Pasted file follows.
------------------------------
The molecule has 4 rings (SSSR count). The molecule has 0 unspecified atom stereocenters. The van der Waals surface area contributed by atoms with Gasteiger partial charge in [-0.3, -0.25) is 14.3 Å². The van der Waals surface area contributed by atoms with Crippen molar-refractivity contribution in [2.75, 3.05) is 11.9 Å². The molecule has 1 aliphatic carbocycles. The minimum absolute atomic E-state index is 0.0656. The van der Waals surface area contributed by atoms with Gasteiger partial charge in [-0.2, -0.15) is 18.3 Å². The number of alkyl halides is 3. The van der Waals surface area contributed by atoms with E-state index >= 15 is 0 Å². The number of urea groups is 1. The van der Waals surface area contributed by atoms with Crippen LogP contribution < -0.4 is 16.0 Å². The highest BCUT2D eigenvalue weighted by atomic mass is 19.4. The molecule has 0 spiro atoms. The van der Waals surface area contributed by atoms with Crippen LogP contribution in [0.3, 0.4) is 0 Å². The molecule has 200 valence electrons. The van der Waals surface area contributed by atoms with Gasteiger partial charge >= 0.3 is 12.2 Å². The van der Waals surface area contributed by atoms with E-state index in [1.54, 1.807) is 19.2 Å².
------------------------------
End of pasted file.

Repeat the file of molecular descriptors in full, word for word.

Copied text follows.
The molecule has 4 rings (SSSR count). The molecule has 0 unspecified atom stereocenters. The van der Waals surface area contributed by atoms with Gasteiger partial charge in [-0.3, -0.25) is 14.3 Å². The van der Waals surface area contributed by atoms with Crippen molar-refractivity contribution in [2.75, 3.05) is 11.9 Å². The molecule has 1 aliphatic carbocycles. The minimum absolute atomic E-state index is 0.0656. The van der Waals surface area contributed by atoms with Gasteiger partial charge in [-0.2, -0.15) is 18.3 Å². The number of alkyl halides is 3. The van der Waals surface area contributed by atoms with E-state index >= 15 is 0 Å². The number of urea groups is 1. The van der Waals surface area contributed by atoms with Crippen LogP contribution < -0.4 is 16.0 Å². The highest BCUT2D eigenvalue weighted by atomic mass is 19.4. The molecule has 0 spiro atoms. The van der Waals surface area contributed by atoms with Crippen LogP contribution in [0.3, 0.4) is 0 Å². The molecule has 200 valence electrons. The van der Waals surface area contributed by atoms with Gasteiger partial charge >= 0.3 is 12.2 Å². The van der Waals surface area contributed by atoms with E-state index in [1.54, 1.807) is 19.2 Å².